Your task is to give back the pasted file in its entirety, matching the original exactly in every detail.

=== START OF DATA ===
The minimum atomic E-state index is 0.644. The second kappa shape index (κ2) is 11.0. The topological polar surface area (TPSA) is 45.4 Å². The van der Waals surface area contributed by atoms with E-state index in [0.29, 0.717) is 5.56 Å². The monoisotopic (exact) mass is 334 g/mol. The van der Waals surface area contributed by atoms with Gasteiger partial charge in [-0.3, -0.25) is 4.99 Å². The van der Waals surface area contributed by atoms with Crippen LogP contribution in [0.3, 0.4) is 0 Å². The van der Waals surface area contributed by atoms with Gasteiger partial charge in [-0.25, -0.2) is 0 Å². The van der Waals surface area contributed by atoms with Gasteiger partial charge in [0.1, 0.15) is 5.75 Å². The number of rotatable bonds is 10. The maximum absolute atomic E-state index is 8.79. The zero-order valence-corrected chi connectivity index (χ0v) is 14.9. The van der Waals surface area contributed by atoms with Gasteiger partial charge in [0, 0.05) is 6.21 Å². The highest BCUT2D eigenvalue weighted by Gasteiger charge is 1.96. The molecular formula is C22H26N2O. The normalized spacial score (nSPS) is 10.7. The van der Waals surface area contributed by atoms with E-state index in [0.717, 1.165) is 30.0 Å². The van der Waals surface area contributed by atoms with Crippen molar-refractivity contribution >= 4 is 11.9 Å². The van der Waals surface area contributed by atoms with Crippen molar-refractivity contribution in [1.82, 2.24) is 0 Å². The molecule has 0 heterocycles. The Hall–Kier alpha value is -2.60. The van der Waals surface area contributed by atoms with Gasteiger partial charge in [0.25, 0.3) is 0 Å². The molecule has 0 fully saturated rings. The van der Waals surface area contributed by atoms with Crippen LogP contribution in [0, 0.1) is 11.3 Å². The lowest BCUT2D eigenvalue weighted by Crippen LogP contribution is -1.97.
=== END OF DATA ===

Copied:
The minimum atomic E-state index is 0.644. The second kappa shape index (κ2) is 11.0. The topological polar surface area (TPSA) is 45.4 Å². The van der Waals surface area contributed by atoms with E-state index in [0.29, 0.717) is 5.56 Å². The monoisotopic (exact) mass is 334 g/mol. The van der Waals surface area contributed by atoms with Gasteiger partial charge in [-0.3, -0.25) is 4.99 Å². The van der Waals surface area contributed by atoms with Crippen LogP contribution in [0.3, 0.4) is 0 Å². The van der Waals surface area contributed by atoms with Gasteiger partial charge in [-0.25, -0.2) is 0 Å². The van der Waals surface area contributed by atoms with Gasteiger partial charge in [0.1, 0.15) is 5.75 Å². The number of rotatable bonds is 10. The maximum absolute atomic E-state index is 8.79. The zero-order valence-corrected chi connectivity index (χ0v) is 14.9. The van der Waals surface area contributed by atoms with Gasteiger partial charge in [0, 0.05) is 6.21 Å². The highest BCUT2D eigenvalue weighted by Gasteiger charge is 1.96. The molecular formula is C22H26N2O. The normalized spacial score (nSPS) is 10.7. The van der Waals surface area contributed by atoms with E-state index in [0.717, 1.165) is 30.0 Å². The van der Waals surface area contributed by atoms with Crippen molar-refractivity contribution >= 4 is 11.9 Å². The van der Waals surface area contributed by atoms with Crippen molar-refractivity contribution in [1.82, 2.24) is 0 Å². The molecule has 0 heterocycles. The Hall–Kier alpha value is -2.60. The van der Waals surface area contributed by atoms with Gasteiger partial charge in [0.25, 0.3) is 0 Å². The molecule has 0 fully saturated rings. The van der Waals surface area contributed by atoms with Crippen LogP contribution in [0, 0.1) is 11.3 Å². The lowest BCUT2D eigenvalue weighted by Crippen LogP contribution is -1.97.